Wednesday, February 27, 2013


Erev Shabbos Kodesh Parshas Ki Sisa/Parah
19 Adar 5773/March 1, 2013

Late Purim afternoon, a close friend of ours came to deliver shalach manos to our home with his children. He had that frazzled look many of us have as we try to deliver as many shalach manos as we can, while racing against the fleeting Purim clock, and battling the unmanageable Purim traffic.
My friend noted that he was sure his children’s teachers had convened before Purim to decide when they should each be available on Purim day for their students to come to their homes. “You live in Park Ave, at the southern tip of Monsey, so you should be available from 11:15 a.m. – 11:23 a.m. You live in Wesley Hills, at the northern end of town, so you should be available from 11:25 a.m. – 11:43 a.m. Then you live on Cameo Ridge, in the heart of gridlock-ville, and should avail yourself from 1:50 p.m. until 2:06 p.m….”
It can be quite frustrating and there’s not much recourse. Being that both Chani and I have students, we told our students we would be home after 2 p.m. After I finished laining Megillah in our home at 10 a.m. we packed everyone into the car to make our rounds. Most of our stops were at our children’s rebbes and teachers so that we could express our appreciation to them for all of their hard work. 
When we finally arrived home just before 2 p.m., we had the same sinking feeling we have every year when we find shalach manos at our door. This year among the other packages, there was one package that didn’t have a name on it, and we had no idea who it was from.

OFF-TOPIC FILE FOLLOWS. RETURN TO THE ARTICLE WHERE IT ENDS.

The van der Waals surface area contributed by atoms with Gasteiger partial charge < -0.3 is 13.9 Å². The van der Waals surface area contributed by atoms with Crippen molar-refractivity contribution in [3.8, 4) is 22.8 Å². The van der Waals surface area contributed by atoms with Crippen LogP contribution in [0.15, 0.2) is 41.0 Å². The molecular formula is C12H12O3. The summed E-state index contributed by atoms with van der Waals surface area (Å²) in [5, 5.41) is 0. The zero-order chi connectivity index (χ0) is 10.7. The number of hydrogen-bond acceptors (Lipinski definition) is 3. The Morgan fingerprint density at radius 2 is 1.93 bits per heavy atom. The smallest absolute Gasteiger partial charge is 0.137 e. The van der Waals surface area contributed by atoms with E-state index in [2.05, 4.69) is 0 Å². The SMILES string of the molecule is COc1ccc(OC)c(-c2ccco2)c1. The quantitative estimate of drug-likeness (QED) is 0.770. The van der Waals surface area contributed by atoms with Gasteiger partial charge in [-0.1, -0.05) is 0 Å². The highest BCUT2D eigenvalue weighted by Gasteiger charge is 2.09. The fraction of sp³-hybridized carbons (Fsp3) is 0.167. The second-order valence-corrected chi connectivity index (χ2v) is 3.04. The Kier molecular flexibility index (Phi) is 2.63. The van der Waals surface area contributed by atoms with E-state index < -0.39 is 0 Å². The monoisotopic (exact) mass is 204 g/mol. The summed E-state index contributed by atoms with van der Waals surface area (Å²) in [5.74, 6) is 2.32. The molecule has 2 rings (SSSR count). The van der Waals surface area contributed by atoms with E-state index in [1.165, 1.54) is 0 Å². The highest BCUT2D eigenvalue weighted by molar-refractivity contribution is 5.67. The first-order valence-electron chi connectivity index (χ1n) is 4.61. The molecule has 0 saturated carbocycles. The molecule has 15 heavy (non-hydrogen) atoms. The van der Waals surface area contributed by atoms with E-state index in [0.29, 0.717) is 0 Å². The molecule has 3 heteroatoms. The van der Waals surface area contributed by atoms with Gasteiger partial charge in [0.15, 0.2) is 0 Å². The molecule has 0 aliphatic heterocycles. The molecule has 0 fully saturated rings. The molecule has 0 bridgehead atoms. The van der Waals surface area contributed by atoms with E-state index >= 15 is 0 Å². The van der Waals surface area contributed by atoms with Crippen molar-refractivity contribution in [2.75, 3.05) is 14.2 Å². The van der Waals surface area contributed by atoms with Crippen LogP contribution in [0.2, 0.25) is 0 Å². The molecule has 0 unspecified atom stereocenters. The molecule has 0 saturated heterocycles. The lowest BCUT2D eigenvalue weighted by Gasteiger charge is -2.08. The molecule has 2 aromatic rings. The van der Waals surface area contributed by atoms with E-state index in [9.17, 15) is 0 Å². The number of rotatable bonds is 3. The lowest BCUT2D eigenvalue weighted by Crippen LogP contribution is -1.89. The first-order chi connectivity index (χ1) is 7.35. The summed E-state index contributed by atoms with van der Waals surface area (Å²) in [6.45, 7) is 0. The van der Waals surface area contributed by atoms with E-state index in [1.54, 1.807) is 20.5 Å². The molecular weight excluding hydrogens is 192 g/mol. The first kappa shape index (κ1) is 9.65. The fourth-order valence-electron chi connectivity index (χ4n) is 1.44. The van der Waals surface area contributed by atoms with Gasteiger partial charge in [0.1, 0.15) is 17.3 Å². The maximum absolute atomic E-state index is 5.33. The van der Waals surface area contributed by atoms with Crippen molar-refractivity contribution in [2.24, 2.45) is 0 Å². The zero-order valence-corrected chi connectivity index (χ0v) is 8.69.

According to the Manos Halevi (Rav Shlomo Alkabetz) the main purpose of shalach manos is to foster feelings of friendship between giver and receiver. [It is somewhat ironic that we are trying to build friendship while dealing with the aforementioned frustration of trying to get around town to deliver the shalach manos on Purim. Maybe that’s why Chazal instituted that one drink a lot when he sits down to his seudah after spending the day fighting Purim traffic…]
Since we didn’t know who the giver was, it could have been anyone. It caused us to feel friendlier to every Jew in the world. [In truth, Chani did call one neighbor who we were pretty convinced was the deliverer to thank her. But it wasn’t from her family. It worked out better this way, because we hadn’t given them, and now we didn’t need to feel guilty about it.]
All of this gave us a great idea for next year. We are going to leave anonymous shalach manos all around town. This way no one will know who gave it and everyone will have to love everyone more, because they might have given it. What an idea! Before you know it, there will be such an incredible proliferation of Ahavas Yisroel abounding. What a revolution.
And no, I didn’t write this while I was drunk. 

Shabbat Shalom & Good Shabbos,
    R’ Dani and Chani Staum

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